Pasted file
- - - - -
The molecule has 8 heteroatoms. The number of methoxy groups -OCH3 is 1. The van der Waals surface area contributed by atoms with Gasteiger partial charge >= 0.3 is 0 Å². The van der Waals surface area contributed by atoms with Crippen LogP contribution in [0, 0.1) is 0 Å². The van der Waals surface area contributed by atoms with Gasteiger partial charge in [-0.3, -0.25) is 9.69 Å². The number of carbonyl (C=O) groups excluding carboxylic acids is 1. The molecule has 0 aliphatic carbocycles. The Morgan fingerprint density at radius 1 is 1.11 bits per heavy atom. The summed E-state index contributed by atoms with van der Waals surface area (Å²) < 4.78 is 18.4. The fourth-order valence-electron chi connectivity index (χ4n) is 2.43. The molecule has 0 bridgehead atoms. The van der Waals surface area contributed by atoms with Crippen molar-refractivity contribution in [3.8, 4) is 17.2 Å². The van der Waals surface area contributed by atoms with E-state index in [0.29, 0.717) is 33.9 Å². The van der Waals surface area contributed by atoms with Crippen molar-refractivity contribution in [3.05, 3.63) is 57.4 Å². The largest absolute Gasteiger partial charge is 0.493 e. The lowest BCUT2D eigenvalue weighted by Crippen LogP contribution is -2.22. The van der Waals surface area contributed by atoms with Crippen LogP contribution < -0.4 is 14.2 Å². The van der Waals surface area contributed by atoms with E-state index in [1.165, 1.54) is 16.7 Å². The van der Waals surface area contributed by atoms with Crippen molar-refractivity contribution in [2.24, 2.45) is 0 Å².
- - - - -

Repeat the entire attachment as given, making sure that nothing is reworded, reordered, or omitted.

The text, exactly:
The molecule has 8 heteroatoms. The number of methoxy groups -OCH3 is 1. The van der Waals surface area contributed by atoms with Gasteiger partial charge >= 0.3 is 0 Å². The van der Waals surface area contributed by atoms with Crippen LogP contribution in [0, 0.1) is 0 Å². The van der Waals surface area contributed by atoms with Gasteiger partial charge in [-0.3, -0.25) is 9.69 Å². The number of carbonyl (C=O) groups excluding carboxylic acids is 1. The molecule has 0 aliphatic carbocycles. The Morgan fingerprint density at radius 1 is 1.11 bits per heavy atom. The summed E-state index contributed by atoms with van der Waals surface area (Å²) < 4.78 is 18.4. The fourth-order valence-electron chi connectivity index (χ4n) is 2.43. The molecule has 0 bridgehead atoms. The van der Waals surface area contributed by atoms with Crippen molar-refractivity contribution in [3.8, 4) is 17.2 Å². The van der Waals surface area contributed by atoms with E-state index in [0.29, 0.717) is 33.9 Å². The van der Waals surface area contributed by atoms with Crippen molar-refractivity contribution in [3.05, 3.63) is 57.4 Å². The largest absolute Gasteiger partial charge is 0.493 e. The lowest BCUT2D eigenvalue weighted by Crippen LogP contribution is -2.22. The van der Waals surface area contributed by atoms with Crippen LogP contribution < -0.4 is 14.2 Å². The van der Waals surface area contributed by atoms with E-state index in [1.165, 1.54) is 16.7 Å². The van der Waals surface area contributed by atoms with Crippen molar-refractivity contribution in [2.24, 2.45) is 0 Å².